An example of making a difference in Japan: Pam Casey

This week we have a chance to hear about the first steps of a female entrepreneur originally from Brisbane Australia: Pam Casey. Before coming to Japan, she was Director of Studies at a major English School Chain in Australia. She then spent a couple of years working for one of the Japan’s major schools, before opening GetGO an English language conversation school in Chiba. Unlike previous interview, this time we focus on the topic on how to allow a new company to survive and grow in the future.

Sibylle Ito: You are making a difference in a field where competition is very tough, but as well English schools seem to burst quite often. What is your approach of making sure that GetGO is still functioning as a company in five or ten years?
Pam Casey: We are trying to make a difference, anyway! But we are still in the early days. 英会話 competition is tough in Japan, but the demand for English lessons is high. We take the collapse of Nova, GEOS et al as reminders to

– maintain standards of quality, even when rapid growth without quality control is possible. For example, in most developed countries, a degree + a TESOL certificate is a minimum prerequisite for teaching ESL. However, the supply of such teachers doesn’t match demand in Japan, so there are a lot of unqualified teachers even in eikaiwa with good reputations. GetGO is focused on ensuring that all our teachers either have or are working towards those minimum qualifications.

– never accept a customer’s money for something we cannot provide. Nova made a complete hash of their finances as a result of their ‘point’ system, whereby students could keep buying ‘lessons’ that Nova did not have enough teachers to actually provide. GetGO uses a month-to-month contract. It is impossible for us or the students to lose track of how many lessons are owed – they simply pay for a month of lessons & we provide a month of lessons. So it’s easy for us to realize if we can accommodate a new student. If we realize that we can’t accommodate that student, we will put them on a waiting list until we can provide the best possible lessons for them.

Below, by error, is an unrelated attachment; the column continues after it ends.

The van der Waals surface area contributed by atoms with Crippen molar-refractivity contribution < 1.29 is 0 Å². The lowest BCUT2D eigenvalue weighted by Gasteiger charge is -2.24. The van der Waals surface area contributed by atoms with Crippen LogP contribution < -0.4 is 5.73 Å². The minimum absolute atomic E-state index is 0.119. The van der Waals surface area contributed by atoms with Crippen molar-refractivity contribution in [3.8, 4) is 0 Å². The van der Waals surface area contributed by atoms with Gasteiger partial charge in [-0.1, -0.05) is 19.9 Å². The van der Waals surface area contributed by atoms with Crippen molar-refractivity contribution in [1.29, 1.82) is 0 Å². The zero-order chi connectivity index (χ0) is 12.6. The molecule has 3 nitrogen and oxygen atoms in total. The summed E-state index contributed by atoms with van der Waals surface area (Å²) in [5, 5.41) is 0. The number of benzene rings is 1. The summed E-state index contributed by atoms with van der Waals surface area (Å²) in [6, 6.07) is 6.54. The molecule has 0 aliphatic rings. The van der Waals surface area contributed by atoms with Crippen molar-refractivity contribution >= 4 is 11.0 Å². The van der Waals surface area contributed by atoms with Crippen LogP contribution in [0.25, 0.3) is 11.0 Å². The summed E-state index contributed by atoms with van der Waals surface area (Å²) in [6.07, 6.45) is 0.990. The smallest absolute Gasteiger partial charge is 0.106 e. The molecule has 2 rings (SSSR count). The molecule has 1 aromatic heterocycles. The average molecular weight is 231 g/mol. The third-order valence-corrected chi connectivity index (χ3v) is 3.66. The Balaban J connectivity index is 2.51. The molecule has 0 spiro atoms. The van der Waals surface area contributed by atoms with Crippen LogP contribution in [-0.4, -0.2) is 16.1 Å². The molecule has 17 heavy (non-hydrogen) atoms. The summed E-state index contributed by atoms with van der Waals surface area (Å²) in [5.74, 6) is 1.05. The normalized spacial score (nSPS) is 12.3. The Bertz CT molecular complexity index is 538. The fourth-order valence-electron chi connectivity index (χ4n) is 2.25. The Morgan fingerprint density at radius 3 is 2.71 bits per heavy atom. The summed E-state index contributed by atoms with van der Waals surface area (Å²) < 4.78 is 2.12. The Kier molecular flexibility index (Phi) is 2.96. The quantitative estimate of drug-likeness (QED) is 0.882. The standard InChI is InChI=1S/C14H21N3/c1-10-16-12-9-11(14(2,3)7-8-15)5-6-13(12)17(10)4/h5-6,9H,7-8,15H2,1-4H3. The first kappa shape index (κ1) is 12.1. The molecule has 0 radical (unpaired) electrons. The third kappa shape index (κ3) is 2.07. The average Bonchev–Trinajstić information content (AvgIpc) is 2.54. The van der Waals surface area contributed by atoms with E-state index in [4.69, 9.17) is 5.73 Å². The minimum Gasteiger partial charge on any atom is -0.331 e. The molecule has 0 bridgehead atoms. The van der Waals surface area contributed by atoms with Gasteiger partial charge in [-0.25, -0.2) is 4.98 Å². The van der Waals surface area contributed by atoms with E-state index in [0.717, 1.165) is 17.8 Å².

– decentralize operations as much as possible. GEOS’ headquarters was overloaded with underpaid managerial staff, who were out of touch with what was actually happening in the classrooms. I think this is a common problem even in the currently successful big eikaiwa. There is little communication between frontline staff & management, and frontline staff have very little decision-making power. As a result, customers’ experiences can be frustrating, because frontline staff don’t know/ are not motivated to care about how to be flexible in scheduling, recommending courses etc. GetGO plans to empower the staff at each school we open to make their own decisions when it comes to operations. Of course, this system will require a lot of training, but we think it will be a worthwhile investment.

– run the company in English Only… It’s culturally-insensitive, and I feel extremely guilty about this… But lack of communication between teaching staff & managerial staff is another of the weaknesses we perceive in the big eikaiwa. At GetGO, we want the teachers to be involved in the business and we want the administrative and managerial staff to be involved in the curriculum. It’s much easier and more efficient to find Japanese staff, who can use English than it is to find teachers, who can use Japanese. Besides, if Rakuten & Uniqlo can do it…